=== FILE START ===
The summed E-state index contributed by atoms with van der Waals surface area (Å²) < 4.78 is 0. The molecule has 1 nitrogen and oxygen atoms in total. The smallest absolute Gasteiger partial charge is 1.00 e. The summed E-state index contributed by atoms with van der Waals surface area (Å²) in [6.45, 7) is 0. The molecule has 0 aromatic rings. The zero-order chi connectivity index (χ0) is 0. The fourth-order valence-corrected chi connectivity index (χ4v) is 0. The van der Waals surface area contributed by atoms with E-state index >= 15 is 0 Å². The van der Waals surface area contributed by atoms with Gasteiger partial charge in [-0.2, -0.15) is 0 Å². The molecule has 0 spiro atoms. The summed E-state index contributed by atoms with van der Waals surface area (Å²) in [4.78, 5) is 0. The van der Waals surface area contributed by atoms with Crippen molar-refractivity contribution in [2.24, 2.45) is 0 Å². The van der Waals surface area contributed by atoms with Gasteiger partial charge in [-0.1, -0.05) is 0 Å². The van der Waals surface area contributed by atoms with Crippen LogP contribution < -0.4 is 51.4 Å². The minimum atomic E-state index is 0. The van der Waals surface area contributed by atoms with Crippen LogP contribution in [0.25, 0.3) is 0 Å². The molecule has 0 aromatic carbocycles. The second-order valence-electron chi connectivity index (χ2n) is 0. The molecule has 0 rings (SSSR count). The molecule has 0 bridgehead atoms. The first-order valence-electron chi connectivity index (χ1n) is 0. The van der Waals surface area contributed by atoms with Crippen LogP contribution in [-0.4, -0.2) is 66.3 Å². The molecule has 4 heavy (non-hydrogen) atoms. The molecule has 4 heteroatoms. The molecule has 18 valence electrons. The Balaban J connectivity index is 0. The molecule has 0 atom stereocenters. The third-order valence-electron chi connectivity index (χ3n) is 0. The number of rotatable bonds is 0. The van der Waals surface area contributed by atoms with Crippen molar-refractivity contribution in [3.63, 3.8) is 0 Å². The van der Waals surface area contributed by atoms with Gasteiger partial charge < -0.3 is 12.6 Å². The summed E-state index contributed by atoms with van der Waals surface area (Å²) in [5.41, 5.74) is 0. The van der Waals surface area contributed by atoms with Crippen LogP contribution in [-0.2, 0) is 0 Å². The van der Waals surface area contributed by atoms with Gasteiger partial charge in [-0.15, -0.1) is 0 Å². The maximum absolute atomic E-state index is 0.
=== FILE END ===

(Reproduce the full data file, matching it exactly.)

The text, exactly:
The summed E-state index contributed by atoms with van der Waals surface area (Å²) < 4.78 is 0. The molecule has 1 nitrogen and oxygen atoms in total. The smallest absolute Gasteiger partial charge is 1.00 e. The summed E-state index contributed by atoms with van der Waals surface area (Å²) in [6.45, 7) is 0. The molecule has 0 aromatic rings. The zero-order chi connectivity index (χ0) is 0. The fourth-order valence-corrected chi connectivity index (χ4v) is 0. The van der Waals surface area contributed by atoms with E-state index >= 15 is 0 Å². The van der Waals surface area contributed by atoms with Gasteiger partial charge in [-0.2, -0.15) is 0 Å². The molecule has 0 spiro atoms. The summed E-state index contributed by atoms with van der Waals surface area (Å²) in [4.78, 5) is 0. The van der Waals surface area contributed by atoms with Crippen molar-refractivity contribution in [2.24, 2.45) is 0 Å². The van der Waals surface area contributed by atoms with Gasteiger partial charge in [-0.1, -0.05) is 0 Å². The van der Waals surface area contributed by atoms with Crippen LogP contribution < -0.4 is 51.4 Å². The minimum atomic E-state index is 0. The van der Waals surface area contributed by atoms with Crippen LogP contribution in [0.25, 0.3) is 0 Å². The molecule has 0 aromatic carbocycles. The second-order valence-electron chi connectivity index (χ2n) is 0. The molecule has 0 rings (SSSR count). The molecule has 0 bridgehead atoms. The first-order valence-electron chi connectivity index (χ1n) is 0. The van der Waals surface area contributed by atoms with Crippen LogP contribution in [-0.4, -0.2) is 66.3 Å². The molecule has 4 heavy (non-hydrogen) atoms. The molecule has 4 heteroatoms. The molecule has 18 valence electrons. The Balaban J connectivity index is 0. The molecule has 0 atom stereocenters. The third-order valence-electron chi connectivity index (χ3n) is 0. The number of rotatable bonds is 0. The van der Waals surface area contributed by atoms with Crippen molar-refractivity contribution in [3.63, 3.8) is 0 Å². The van der Waals surface area contributed by atoms with Gasteiger partial charge < -0.3 is 12.6 Å². The summed E-state index contributed by atoms with van der Waals surface area (Å²) in [5.41, 5.74) is 0. The van der Waals surface area contributed by atoms with Crippen LogP contribution in [-0.2, 0) is 0 Å². The van der Waals surface area contributed by atoms with Gasteiger partial charge in [-0.15, -0.1) is 0 Å². The maximum absolute atomic E-state index is 0.